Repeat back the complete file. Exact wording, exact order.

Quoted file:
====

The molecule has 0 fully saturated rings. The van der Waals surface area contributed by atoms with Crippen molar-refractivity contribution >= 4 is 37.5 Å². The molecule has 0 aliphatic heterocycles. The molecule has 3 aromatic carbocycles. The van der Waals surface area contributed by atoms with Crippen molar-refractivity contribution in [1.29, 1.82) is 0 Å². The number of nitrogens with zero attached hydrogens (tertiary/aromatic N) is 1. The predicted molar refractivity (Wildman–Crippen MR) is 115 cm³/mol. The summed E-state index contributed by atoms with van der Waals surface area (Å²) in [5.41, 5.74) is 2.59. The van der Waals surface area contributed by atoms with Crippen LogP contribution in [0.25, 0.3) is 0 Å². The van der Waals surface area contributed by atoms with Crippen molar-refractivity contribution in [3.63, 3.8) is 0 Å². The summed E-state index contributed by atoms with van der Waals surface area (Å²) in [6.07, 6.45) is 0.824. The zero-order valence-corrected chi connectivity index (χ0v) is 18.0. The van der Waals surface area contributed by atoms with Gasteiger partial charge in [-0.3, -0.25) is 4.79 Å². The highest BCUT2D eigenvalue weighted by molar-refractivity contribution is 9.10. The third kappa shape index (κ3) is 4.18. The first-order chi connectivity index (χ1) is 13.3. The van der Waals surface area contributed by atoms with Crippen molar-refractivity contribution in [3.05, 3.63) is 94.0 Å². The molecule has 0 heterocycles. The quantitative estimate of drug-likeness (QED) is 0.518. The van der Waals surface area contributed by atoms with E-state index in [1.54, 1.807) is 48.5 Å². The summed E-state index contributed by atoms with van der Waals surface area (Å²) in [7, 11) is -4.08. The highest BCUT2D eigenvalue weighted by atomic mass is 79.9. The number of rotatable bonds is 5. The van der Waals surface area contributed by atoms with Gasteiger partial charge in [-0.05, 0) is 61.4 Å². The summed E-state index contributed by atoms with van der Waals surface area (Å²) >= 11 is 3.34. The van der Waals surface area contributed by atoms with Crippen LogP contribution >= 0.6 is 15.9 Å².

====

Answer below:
The molecule has 0 fully saturated rings. The van der Waals surface area contributed by atoms with Crippen molar-refractivity contribution >= 4 is 37.5 Å². The molecule has 0 aliphatic heterocycles. The molecule has 3 aromatic carbocycles. The van der Waals surface area contributed by atoms with Crippen molar-refractivity contribution in [1.29, 1.82) is 0 Å². The number of nitrogens with zero attached hydrogens (tertiary/aromatic N) is 1. The predicted molar refractivity (Wildman–Crippen MR) is 115 cm³/mol. The summed E-state index contributed by atoms with van der Waals surface area (Å²) in [5.41, 5.74) is 2.59. The van der Waals surface area contributed by atoms with Crippen LogP contribution in [0.25, 0.3) is 0 Å². The van der Waals surface area contributed by atoms with Crippen molar-refractivity contribution in [3.63, 3.8) is 0 Å². The summed E-state index contributed by atoms with van der Waals surface area (Å²) in [6.07, 6.45) is 0.824. The zero-order valence-corrected chi connectivity index (χ0v) is 18.0. The van der Waals surface area contributed by atoms with Gasteiger partial charge in [-0.3, -0.25) is 4.79 Å². The highest BCUT2D eigenvalue weighted by molar-refractivity contribution is 9.10. The third kappa shape index (κ3) is 4.18. The first-order chi connectivity index (χ1) is 13.3. The van der Waals surface area contributed by atoms with Crippen molar-refractivity contribution in [3.05, 3.63) is 94.0 Å². The molecule has 0 heterocycles. The quantitative estimate of drug-likeness (QED) is 0.518. The van der Waals surface area contributed by atoms with E-state index in [1.54, 1.807) is 48.5 Å². The summed E-state index contributed by atoms with van der Waals surface area (Å²) in [7, 11) is -4.08. The highest BCUT2D eigenvalue weighted by atomic mass is 79.9. The number of rotatable bonds is 5. The van der Waals surface area contributed by atoms with Gasteiger partial charge in [-0.05, 0) is 61.4 Å². The summed E-state index contributed by atoms with van der Waals surface area (Å²) >= 11 is 3.34. The van der Waals surface area contributed by atoms with Crippen LogP contribution >= 0.6 is 15.9 Å².